Best places to fish are at your local inlet as the “bottle neck” limits the amount of area needed to cover. I look for sandy bottom adjacent to rocks and slowly bump my baits in constant contact with the bottom waiting to feel a bump or some weight. Once I feel a thump I give a little slack and start the waiting game. Flounder have a tendency of holding on t0 your offering before inhaling it. I typically give it about a minute before setting the hook unless the flounder starts to swim off then I set it right away.

Southern flounder are typically the most abundant type of flounder in our area but we do get gulf flounder and summer flounder as well. You can tell the difference by coloration, spots and size.


Here is a photo of a gulf flounder who found my mud minnow and jig head combo.



Redfish also share the same area so its not uncommon to go flounder fishing and end up redfishing.


Capt. Chris Herrera


Mullet Run Snook Report

The mullet are here!!!!! Some of the best fishing of the year can be had during the fall mullet run where million and millions of bait fish migrate their way back south and offshore to spawn. This type of bait run brings out all the predators to gorge themselves into food coma. The mullet will make their way down the ICW and beach which gives anyone an opportunity to catch fish whether by boat or land.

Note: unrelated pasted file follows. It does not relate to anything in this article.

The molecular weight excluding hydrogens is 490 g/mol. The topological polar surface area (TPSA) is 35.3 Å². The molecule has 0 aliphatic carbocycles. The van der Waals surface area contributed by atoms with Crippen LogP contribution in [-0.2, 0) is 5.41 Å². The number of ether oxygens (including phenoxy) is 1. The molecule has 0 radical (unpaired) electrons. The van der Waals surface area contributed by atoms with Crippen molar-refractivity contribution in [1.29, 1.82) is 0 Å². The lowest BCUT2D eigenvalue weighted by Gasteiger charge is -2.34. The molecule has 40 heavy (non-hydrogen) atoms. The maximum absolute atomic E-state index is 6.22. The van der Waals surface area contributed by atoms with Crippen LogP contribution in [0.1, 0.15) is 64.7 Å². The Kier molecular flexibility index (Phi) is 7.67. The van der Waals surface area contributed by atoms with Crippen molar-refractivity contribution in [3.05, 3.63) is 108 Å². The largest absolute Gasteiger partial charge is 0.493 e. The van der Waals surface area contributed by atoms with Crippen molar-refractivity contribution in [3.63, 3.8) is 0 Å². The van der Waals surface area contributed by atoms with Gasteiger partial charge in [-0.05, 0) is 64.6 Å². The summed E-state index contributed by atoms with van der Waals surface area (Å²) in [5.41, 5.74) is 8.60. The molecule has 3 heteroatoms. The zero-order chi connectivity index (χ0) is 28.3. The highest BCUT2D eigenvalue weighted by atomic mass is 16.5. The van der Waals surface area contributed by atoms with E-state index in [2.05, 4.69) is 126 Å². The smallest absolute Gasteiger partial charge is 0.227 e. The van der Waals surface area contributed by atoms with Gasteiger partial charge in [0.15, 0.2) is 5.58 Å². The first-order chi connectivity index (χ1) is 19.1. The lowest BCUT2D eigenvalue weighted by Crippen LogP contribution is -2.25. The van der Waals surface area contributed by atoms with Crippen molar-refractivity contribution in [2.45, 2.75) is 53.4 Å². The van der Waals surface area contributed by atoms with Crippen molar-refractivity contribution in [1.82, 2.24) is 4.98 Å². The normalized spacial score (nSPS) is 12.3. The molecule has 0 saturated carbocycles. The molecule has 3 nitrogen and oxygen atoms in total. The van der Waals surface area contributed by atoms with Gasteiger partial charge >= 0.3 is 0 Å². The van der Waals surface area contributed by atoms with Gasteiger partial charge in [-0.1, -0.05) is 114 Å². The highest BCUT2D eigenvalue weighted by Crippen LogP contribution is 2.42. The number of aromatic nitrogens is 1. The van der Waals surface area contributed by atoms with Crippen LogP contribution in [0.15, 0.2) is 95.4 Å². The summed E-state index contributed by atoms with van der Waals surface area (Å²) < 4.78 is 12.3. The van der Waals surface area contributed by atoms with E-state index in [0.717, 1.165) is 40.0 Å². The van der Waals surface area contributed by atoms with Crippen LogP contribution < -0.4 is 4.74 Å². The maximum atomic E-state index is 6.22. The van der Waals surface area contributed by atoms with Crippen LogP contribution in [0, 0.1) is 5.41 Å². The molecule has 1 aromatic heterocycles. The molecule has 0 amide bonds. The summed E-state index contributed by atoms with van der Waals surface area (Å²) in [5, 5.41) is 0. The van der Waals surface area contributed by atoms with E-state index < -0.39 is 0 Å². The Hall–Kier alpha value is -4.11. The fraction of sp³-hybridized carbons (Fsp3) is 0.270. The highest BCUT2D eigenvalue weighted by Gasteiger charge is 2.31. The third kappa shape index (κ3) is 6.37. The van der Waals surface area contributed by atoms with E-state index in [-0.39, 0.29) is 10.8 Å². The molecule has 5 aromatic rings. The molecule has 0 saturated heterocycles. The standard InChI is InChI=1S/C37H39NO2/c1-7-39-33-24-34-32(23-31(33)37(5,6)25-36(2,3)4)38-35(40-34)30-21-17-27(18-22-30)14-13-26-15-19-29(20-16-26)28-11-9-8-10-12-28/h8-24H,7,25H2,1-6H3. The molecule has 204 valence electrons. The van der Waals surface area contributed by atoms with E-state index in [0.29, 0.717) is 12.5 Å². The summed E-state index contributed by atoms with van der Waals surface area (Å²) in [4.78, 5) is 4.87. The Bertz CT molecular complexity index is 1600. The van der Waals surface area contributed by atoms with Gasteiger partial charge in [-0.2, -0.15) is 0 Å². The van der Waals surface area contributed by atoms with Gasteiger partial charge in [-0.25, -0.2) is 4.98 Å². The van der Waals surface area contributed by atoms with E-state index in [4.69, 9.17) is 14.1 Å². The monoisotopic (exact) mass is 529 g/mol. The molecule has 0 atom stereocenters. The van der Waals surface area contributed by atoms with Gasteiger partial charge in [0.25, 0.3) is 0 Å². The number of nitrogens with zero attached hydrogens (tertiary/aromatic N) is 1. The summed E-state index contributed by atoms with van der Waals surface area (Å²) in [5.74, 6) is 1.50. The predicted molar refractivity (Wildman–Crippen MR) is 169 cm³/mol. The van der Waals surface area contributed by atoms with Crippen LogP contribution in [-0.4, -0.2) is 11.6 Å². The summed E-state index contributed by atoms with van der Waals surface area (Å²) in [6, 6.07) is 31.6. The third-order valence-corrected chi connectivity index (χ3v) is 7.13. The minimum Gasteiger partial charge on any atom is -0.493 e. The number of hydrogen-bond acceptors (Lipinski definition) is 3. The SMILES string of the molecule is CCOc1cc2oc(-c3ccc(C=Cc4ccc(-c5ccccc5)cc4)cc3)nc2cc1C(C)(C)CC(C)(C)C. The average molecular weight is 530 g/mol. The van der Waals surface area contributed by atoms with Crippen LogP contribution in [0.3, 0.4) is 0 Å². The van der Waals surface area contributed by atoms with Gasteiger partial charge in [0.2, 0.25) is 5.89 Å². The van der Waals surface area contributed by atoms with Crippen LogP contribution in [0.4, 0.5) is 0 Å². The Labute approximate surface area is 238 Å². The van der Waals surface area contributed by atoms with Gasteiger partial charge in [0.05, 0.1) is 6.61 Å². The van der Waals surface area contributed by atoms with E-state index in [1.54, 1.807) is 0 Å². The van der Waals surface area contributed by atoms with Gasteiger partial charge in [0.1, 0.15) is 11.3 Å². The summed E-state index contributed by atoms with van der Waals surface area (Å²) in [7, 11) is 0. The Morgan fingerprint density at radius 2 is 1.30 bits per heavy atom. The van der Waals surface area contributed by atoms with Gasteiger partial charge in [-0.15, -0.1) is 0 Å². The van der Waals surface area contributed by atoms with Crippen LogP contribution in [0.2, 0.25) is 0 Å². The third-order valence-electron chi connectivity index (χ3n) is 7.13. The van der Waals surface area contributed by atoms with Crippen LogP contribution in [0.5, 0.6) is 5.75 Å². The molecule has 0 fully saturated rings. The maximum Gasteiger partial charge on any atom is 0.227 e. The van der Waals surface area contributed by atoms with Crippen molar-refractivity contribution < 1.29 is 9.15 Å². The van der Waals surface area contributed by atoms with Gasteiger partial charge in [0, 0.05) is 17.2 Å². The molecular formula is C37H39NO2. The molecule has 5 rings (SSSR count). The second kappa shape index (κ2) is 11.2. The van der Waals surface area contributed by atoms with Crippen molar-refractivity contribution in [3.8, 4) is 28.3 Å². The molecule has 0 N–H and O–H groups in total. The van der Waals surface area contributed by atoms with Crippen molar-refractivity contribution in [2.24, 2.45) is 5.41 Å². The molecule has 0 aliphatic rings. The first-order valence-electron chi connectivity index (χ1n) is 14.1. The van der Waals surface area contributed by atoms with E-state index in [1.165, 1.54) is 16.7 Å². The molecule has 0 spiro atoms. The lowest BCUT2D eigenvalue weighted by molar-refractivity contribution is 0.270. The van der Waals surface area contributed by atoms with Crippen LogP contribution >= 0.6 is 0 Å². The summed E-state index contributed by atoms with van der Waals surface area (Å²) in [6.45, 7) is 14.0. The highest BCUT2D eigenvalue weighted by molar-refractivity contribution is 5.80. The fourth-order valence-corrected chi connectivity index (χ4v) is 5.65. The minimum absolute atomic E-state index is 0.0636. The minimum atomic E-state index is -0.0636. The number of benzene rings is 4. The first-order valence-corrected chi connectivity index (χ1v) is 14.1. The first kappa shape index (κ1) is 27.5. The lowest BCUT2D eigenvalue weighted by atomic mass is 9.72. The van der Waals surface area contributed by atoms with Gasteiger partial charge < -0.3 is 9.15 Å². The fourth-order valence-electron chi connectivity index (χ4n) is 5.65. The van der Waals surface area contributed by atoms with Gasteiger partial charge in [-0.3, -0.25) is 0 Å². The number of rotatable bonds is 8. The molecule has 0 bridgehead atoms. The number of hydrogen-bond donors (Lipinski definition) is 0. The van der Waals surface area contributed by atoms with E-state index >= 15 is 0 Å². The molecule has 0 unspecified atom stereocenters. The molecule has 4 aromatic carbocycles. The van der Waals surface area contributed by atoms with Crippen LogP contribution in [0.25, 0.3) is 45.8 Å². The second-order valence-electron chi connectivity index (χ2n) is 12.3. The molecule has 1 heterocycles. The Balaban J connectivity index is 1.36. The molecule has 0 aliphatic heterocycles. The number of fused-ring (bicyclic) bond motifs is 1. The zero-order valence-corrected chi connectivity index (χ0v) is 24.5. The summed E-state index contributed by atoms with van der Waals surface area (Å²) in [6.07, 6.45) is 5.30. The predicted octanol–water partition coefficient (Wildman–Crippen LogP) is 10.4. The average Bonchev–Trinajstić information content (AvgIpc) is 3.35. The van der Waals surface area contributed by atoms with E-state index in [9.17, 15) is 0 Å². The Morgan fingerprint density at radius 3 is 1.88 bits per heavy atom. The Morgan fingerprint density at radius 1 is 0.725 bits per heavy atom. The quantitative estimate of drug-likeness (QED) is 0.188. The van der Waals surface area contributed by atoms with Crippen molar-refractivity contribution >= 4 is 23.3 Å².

Common species found mixed with the mullet are redfish, trout, snook, tarpon, flounder, jacks and sharks. The best bait to fish with is obviously mullet but artificial fisherman can use any lure that mimics a mullet. Some of my favorite type of fishing is using a topwater plug during low light conditions.

Where I fish is chosen for the species I am after. If snook fishing I concentrate around the residential canals targeting seawalls, docks and rip rap. Redifsh are found on the flats, docks and especially at the inlets and beaches. Tarpon are loaded up on the area inlets especially if the big mullet are around if not look off the beach.


Rigs for fishing live mullet depends on structure and water depth. Some of my favorite setups are live lining a mullet with a hook in its back and a fish finder rig. I use a free lined mullet when targeting tarpon on open water or pitching to shallow docks. Fish finder rigs I use when fishing deep water structure for flounder and redfish.



Capt. Chris Herrera